- Combining relational coordination with lean methods - this lively group figured out how to layer RC metrics onto work process maps to gain greater insight and avoid purely mechanistic approaches to lean
- Building RC metrics into our dashboards to gain ongoing visibility into the powerful dynamics of RC to inform our decisions and improvement efforts - this group also considered how the design of EHRs can foster or undermine the development of relational coordination across boundaries
- Identifying methods for developing leaders who are able to support relational coordination through systems thinking and humble inquiry
- Formation of an RC Learning Network with several leading health systems - a conversation that will continue in the aftermath of the Roundtable
Edgar Schein, MIT Sloan School, concluded the Roundtable with a reflection on the importance of doing interventions that are attentive to the needs of the participants, not allowing the ethic of "pure research" to override the ethic of helping. He also provided us with a deep dive into theories of organizational change, showing how these theories of change are needed to inform the practice of relational coordination.
I want to express deep gratitude to all the participants who made this Roundtable one of the best moments I have experienced in the journey we are on. And I send my gratitude to the host committee - Thomas Huber of Quantros, Kathy McDonald of Stanford, Terry Hill of Hill Physicians Group, Dominick Frosch of the Moore Foundation, Barbara Belk of Kaiser Permanente - whose energy and ideas and leadership made this possible. I also thank the RCRC team who worked and strategized since the spring to support the host committee - Debbie DeWolfe, Anna Perlmutter and Joanne Beswick. Their efforts were tireless and good spirited with much creative problem solving. A true example of relational coordination at work.
We are all grateful to UC Berkeley for hosting us on its lovely campus on a lovely Fall weekend - and to the Gordon and Betty Moore Foundation for its financial support.
I will conclude by reflecting back and thanking the visionaries who originally saw the potential for RC to become more than a research tool and more than an academic theory. They recognized RC as a way to foster behavior change and system change and they encouraged me to form the Relational Coordination Research Collaborative. They are Dale Collins Vidal from Dartmouth, Thomas Huber from Quantros, Ken Milne from Salus Global, Nancy Whitelaw from Salus Global, Stan Wallack from Brandeis, Kathy McDonald from Stanford, Gene Beyt from Brandeis, and Tony Suchman from McArdle Ramerman Center. They have been visionary leaders building a network that seems to grow each day.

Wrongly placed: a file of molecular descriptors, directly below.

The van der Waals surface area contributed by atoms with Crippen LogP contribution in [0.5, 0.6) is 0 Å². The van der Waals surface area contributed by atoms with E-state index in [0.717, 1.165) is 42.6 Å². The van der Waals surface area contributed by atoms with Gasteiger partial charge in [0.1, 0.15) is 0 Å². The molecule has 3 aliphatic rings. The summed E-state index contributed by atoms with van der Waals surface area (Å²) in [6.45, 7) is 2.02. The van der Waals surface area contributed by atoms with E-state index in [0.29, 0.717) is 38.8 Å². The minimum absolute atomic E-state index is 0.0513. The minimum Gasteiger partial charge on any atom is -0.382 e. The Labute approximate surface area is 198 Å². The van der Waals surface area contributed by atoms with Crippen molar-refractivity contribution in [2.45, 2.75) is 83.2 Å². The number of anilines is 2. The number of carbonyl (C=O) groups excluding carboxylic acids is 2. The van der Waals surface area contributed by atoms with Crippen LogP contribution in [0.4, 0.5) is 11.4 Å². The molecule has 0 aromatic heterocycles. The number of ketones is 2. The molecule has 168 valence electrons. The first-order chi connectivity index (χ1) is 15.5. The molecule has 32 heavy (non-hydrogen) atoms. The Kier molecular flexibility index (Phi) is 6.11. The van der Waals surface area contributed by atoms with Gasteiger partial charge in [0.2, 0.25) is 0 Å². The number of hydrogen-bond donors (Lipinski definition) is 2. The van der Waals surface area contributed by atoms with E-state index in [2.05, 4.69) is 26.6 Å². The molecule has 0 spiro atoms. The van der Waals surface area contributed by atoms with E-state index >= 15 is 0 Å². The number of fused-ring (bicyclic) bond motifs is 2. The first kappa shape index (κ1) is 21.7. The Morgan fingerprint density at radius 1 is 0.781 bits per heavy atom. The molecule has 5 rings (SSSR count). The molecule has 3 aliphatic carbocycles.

And I especially want to thank the partners of the RCRC - our organizational partners, our research center partners, our professional partners, and our student and faculty partners. You are the RCRC and you have made it into a community. We look forward to the continued journey and we welcome others to participate! Please feel free to comment!
Ed Schein Speaks About His Newly-Released Book – Humble Inquiry
By William Brandel
September 3, 2013
Frank and thoughtful as always, Dr. Schein shares his motivations for writing a new book on the art of humble inquiry – and its essential role for supporting relational coordination and teaming – Humble Inquiry: On the Gentle Art of Asking Rather than Telling. This exclusive interview was conducted by Bill Brandel of Brandeis University and the Relational Coordination Research Collaborative. Continue reading and join the conversation!
Relational Coordination and Social Construction in Berlin – and Launching the RCRC Learning Center!
By Jody Hoffer Gittell
July 8, 2013
Just returned from The Summer Institute in Berlin co-hosted by the Taos Institute, a community of social construction practitioners, and Ramboll Attractor, a European management consulting firm. In its fifth year the Summer Institute brought together 250 people mostly from around Europe, especially Scandinavia, to explore social construction and systemic thinking in the transformation of people and organizations. There was much attention to connections between mind, body and spirit through conversation, singing and visual representations, as well as excellent workshops on relational leadership and more. Continue reading and join the conversation!
Relational Approaches to Safety
By Jody Hoffer Gittell
June 27, 2013